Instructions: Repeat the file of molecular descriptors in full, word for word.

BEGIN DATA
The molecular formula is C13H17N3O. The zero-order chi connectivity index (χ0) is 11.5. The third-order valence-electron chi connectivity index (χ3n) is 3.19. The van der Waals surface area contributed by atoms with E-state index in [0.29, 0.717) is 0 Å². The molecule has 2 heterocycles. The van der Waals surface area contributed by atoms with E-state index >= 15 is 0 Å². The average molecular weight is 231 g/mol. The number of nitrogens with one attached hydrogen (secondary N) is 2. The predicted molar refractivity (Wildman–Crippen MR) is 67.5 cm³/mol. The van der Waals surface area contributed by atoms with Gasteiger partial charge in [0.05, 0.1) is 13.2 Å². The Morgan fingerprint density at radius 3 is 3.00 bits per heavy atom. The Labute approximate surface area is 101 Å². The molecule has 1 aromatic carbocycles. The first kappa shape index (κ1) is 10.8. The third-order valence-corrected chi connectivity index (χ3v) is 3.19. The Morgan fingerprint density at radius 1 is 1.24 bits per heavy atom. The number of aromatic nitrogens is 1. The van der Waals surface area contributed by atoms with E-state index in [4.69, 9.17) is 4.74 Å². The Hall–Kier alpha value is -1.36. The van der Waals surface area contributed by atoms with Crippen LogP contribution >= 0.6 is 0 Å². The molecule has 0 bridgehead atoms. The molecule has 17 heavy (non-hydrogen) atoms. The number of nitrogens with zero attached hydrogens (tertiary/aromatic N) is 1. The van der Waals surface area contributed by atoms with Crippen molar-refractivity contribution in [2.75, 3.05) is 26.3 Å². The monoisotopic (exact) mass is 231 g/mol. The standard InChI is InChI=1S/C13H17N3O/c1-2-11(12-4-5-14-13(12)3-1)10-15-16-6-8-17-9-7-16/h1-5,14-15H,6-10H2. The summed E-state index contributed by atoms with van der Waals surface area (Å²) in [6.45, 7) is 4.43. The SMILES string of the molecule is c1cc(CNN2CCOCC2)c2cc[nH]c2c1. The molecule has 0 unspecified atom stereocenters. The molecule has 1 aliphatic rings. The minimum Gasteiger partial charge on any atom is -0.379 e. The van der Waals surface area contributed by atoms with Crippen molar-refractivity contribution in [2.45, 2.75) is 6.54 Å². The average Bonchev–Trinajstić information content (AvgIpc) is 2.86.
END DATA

The molecular formula is C13H17N3O. The zero-order chi connectivity index (χ0) is 11.5. The third-order valence-electron chi connectivity index (χ3n) is 3.19. The van der Waals surface area contributed by atoms with E-state index in [0.29, 0.717) is 0 Å². The molecule has 2 heterocycles. The van der Waals surface area contributed by atoms with E-state index >= 15 is 0 Å². The average molecular weight is 231 g/mol. The number of nitrogens with one attached hydrogen (secondary N) is 2. The predicted molar refractivity (Wildman–Crippen MR) is 67.5 cm³/mol. The van der Waals surface area contributed by atoms with Gasteiger partial charge in [0.05, 0.1) is 13.2 Å². The Morgan fingerprint density at radius 3 is 3.00 bits per heavy atom. The Labute approximate surface area is 101 Å². The molecule has 1 aromatic carbocycles. The first kappa shape index (κ1) is 10.8. The third-order valence-corrected chi connectivity index (χ3v) is 3.19. The Morgan fingerprint density at radius 1 is 1.24 bits per heavy atom. The number of aromatic nitrogens is 1. The van der Waals surface area contributed by atoms with E-state index in [4.69, 9.17) is 4.74 Å². The Hall–Kier alpha value is -1.36. The van der Waals surface area contributed by atoms with Crippen LogP contribution >= 0.6 is 0 Å². The molecule has 0 bridgehead atoms. The molecule has 17 heavy (non-hydrogen) atoms. The number of nitrogens with zero attached hydrogens (tertiary/aromatic N) is 1. The van der Waals surface area contributed by atoms with Crippen molar-refractivity contribution in [2.75, 3.05) is 26.3 Å². The monoisotopic (exact) mass is 231 g/mol. The standard InChI is InChI=1S/C13H17N3O/c1-2-11(12-4-5-14-13(12)3-1)10-15-16-6-8-17-9-7-16/h1-5,14-15H,6-10H2. The summed E-state index contributed by atoms with van der Waals surface area (Å²) in [6.45, 7) is 4.43. The SMILES string of the molecule is c1cc(CNN2CCOCC2)c2cc[nH]c2c1. The molecule has 0 unspecified atom stereocenters. The molecule has 1 aliphatic rings. The minimum Gasteiger partial charge on any atom is -0.379 e. The van der Waals surface area contributed by atoms with Crippen molar-refractivity contribution in [2.45, 2.75) is 6.54 Å². The average Bonchev–Trinajstić information content (AvgIpc) is 2.86.